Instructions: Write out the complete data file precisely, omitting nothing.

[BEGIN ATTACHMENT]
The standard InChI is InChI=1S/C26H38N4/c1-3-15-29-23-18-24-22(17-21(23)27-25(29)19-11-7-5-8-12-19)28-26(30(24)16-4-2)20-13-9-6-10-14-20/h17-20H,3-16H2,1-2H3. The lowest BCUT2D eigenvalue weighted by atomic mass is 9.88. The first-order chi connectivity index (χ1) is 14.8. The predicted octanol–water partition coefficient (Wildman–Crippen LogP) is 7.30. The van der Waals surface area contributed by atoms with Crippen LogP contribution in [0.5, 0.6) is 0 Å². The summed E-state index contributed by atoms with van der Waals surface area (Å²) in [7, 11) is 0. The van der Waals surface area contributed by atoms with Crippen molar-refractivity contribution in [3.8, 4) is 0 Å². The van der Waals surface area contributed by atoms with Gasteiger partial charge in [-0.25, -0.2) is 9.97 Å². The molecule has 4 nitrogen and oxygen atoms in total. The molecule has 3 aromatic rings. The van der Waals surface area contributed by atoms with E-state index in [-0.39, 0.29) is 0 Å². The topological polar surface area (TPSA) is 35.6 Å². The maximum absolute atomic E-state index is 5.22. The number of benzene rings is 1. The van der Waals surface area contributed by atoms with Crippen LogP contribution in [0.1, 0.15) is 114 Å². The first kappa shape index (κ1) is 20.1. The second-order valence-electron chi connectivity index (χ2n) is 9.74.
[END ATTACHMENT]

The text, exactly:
The standard InChI is InChI=1S/C26H38N4/c1-3-15-29-23-18-24-22(17-21(23)27-25(29)19-11-7-5-8-12-19)28-26(30(24)16-4-2)20-13-9-6-10-14-20/h17-20H,3-16H2,1-2H3. The lowest BCUT2D eigenvalue weighted by atomic mass is 9.88. The first-order chi connectivity index (χ1) is 14.8. The predicted octanol–water partition coefficient (Wildman–Crippen LogP) is 7.30. The van der Waals surface area contributed by atoms with Crippen LogP contribution in [0.5, 0.6) is 0 Å². The summed E-state index contributed by atoms with van der Waals surface area (Å²) in [7, 11) is 0. The van der Waals surface area contributed by atoms with Crippen molar-refractivity contribution in [3.8, 4) is 0 Å². The van der Waals surface area contributed by atoms with Gasteiger partial charge in [-0.25, -0.2) is 9.97 Å². The molecule has 4 nitrogen and oxygen atoms in total. The molecule has 3 aromatic rings. The van der Waals surface area contributed by atoms with E-state index in [-0.39, 0.29) is 0 Å². The topological polar surface area (TPSA) is 35.6 Å². The maximum absolute atomic E-state index is 5.22. The number of benzene rings is 1. The van der Waals surface area contributed by atoms with Crippen LogP contribution in [0.1, 0.15) is 114 Å². The first kappa shape index (κ1) is 20.1. The second-order valence-electron chi connectivity index (χ2n) is 9.74.